“Now fast forward to the present. A cascading mind-map describes three levels-of-understanding that provided the reality-check for development of EAP as an effective decision tool. Level One is understanding how local government works in British Columbia.”
“Drilling down, Level Two is understanding how asset management works in practice. Once the first two are mastered, Level Three is about how to actually integrate stream corridors and other natural assets into a local government Asset Management Strategy.”
Local Governments need Real Numbers
“When all is said and done, EAP is about ensuring that streams survive in an urban or urbanizing setting,” continued Kim Stephens. “Thanks to the innovation of Tim Pringle, EAP injects balance into the asset management conversation by giving equal weight to the environmental protection perspective and associated financial case for stream systems.”
“Local governments need real numbers to deliver green infrastructure outcomes. It is that simple. Tim Pringle’s unusual blend of education and career experience sets him apart from the usual suspects in the ‘ecological services crowd’. He is a sociologist who has a working knowledge of real estate finance. This experience propelled his breakthrough in developing the metrics for EAP.”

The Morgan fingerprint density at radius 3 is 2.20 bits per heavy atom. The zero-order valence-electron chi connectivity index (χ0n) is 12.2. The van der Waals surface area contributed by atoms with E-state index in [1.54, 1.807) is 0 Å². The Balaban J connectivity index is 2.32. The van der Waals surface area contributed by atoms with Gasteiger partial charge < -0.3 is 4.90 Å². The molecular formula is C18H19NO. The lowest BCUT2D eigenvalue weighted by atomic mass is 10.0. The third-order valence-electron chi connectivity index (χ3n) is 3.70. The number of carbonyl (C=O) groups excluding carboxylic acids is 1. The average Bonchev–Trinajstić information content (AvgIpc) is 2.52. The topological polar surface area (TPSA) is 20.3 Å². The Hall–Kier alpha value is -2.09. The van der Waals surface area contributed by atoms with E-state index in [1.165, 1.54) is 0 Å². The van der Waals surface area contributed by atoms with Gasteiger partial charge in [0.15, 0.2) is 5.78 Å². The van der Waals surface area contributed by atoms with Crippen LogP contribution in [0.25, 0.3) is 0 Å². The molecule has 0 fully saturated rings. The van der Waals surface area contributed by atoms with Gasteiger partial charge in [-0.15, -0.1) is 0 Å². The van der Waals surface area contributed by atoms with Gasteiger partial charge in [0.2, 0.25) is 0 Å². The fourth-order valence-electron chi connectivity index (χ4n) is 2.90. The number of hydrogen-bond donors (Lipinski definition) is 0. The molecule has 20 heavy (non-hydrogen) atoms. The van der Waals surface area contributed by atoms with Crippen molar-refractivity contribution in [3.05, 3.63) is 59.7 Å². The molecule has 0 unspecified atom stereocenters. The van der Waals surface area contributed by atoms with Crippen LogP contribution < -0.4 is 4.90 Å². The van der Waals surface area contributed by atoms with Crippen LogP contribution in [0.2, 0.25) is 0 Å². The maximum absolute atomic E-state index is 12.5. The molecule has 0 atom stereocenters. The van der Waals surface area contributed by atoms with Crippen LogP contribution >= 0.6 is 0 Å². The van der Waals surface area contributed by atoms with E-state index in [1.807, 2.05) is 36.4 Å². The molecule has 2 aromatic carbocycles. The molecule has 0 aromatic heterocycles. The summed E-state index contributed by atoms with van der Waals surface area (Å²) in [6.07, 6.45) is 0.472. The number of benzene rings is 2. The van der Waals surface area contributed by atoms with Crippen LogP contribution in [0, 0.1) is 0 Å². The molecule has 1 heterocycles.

“EAP metrics are neither hypothetical nor speculative. They are grounded in reality. This assurance provides environmental planners with a sound starting point for conversations with engineers and accountants about the services that natural and constructed assets both provide. This may be the most important message to take away from this Editor’s Perspective.”
Distinction between a Protocol and a Process
“However, the first demonstration applications revealed that the term EA Process more accurately describes the challenge of working with multiple intervenors to accurately describe the ecological services made possible by the hydrology. This comprehensive approach rarely takes place, says Tim Pringle, but it is needed for strategic plans.”
Decisions are made at the Parcel Scale
“Tim Pringle’s career experience opened his mind to the possibilities for blending social, financial and environmental perspectives into a single metric that local governments would embrace. He was the founding Executive Director of the Real Estate Foundation of BC, a unique entity created by the provincial government. Tim Pringle was responsible for a grants program guided by this mantra, use and conservation of land are equal values.”